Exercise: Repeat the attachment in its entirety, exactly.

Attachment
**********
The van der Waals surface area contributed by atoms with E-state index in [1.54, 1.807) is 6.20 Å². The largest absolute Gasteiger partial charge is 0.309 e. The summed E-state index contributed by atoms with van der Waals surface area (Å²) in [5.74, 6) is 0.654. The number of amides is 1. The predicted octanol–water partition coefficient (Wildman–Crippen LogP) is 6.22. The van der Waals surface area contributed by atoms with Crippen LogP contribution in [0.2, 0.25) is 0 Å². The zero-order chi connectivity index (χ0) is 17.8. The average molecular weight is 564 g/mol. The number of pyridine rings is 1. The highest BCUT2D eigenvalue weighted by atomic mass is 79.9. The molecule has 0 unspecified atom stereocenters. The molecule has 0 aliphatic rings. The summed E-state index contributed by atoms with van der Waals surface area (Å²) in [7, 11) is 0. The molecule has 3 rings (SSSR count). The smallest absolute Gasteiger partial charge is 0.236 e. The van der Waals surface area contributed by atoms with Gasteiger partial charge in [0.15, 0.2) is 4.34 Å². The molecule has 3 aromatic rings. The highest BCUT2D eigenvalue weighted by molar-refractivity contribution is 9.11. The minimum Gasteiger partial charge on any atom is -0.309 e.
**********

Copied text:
The van der Waals surface area contributed by atoms with E-state index in [1.54, 1.807) is 6.20 Å². The largest absolute Gasteiger partial charge is 0.309 e. The summed E-state index contributed by atoms with van der Waals surface area (Å²) in [5.74, 6) is 0.654. The number of amides is 1. The predicted octanol–water partition coefficient (Wildman–Crippen LogP) is 6.22. The van der Waals surface area contributed by atoms with Crippen LogP contribution in [0.2, 0.25) is 0 Å². The zero-order chi connectivity index (χ0) is 17.8. The average molecular weight is 564 g/mol. The number of pyridine rings is 1. The highest BCUT2D eigenvalue weighted by atomic mass is 79.9. The molecule has 0 unspecified atom stereocenters. The molecule has 0 aliphatic rings. The summed E-state index contributed by atoms with van der Waals surface area (Å²) in [7, 11) is 0. The molecule has 3 rings (SSSR count). The smallest absolute Gasteiger partial charge is 0.236 e. The van der Waals surface area contributed by atoms with Gasteiger partial charge in [0.15, 0.2) is 4.34 Å². The molecule has 3 aromatic rings. The highest BCUT2D eigenvalue weighted by molar-refractivity contribution is 9.11. The minimum Gasteiger partial charge on any atom is -0.309 e.